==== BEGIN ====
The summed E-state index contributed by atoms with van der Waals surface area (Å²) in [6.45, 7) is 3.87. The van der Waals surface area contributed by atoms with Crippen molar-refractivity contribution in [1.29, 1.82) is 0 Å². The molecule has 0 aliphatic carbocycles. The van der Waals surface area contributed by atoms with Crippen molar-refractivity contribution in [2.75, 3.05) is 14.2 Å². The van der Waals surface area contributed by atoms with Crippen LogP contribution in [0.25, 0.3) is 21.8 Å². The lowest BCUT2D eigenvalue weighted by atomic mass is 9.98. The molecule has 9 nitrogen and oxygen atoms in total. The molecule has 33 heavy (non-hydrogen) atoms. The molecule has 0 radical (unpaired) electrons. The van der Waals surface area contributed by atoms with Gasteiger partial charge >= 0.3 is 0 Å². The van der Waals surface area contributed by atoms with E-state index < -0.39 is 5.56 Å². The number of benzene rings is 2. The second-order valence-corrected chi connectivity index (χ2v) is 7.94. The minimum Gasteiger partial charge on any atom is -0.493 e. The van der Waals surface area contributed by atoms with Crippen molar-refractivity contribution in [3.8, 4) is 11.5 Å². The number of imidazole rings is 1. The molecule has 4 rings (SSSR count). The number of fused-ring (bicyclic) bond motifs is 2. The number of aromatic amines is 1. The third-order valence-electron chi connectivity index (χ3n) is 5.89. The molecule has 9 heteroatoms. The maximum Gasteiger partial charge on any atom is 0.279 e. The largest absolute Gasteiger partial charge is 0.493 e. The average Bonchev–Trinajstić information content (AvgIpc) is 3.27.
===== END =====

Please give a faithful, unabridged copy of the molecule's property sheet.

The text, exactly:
The summed E-state index contributed by atoms with van der Waals surface area (Å²) in [6.45, 7) is 3.87. The van der Waals surface area contributed by atoms with Crippen molar-refractivity contribution in [1.29, 1.82) is 0 Å². The molecule has 0 aliphatic carbocycles. The van der Waals surface area contributed by atoms with Crippen molar-refractivity contribution in [2.75, 3.05) is 14.2 Å². The van der Waals surface area contributed by atoms with Crippen LogP contribution in [0.25, 0.3) is 21.8 Å². The lowest BCUT2D eigenvalue weighted by atomic mass is 9.98. The molecule has 9 nitrogen and oxygen atoms in total. The molecule has 33 heavy (non-hydrogen) atoms. The molecule has 0 radical (unpaired) electrons. The van der Waals surface area contributed by atoms with Gasteiger partial charge >= 0.3 is 0 Å². The van der Waals surface area contributed by atoms with E-state index < -0.39 is 5.56 Å². The number of benzene rings is 2. The second-order valence-corrected chi connectivity index (χ2v) is 7.94. The minimum Gasteiger partial charge on any atom is -0.493 e. The van der Waals surface area contributed by atoms with Crippen molar-refractivity contribution in [3.8, 4) is 11.5 Å². The number of imidazole rings is 1. The molecule has 4 rings (SSSR count). The number of fused-ring (bicyclic) bond motifs is 2. The number of aromatic amines is 1. The third-order valence-electron chi connectivity index (χ3n) is 5.89. The molecule has 9 heteroatoms. The maximum Gasteiger partial charge on any atom is 0.279 e. The largest absolute Gasteiger partial charge is 0.493 e. The average Bonchev–Trinajstić information content (AvgIpc) is 3.27.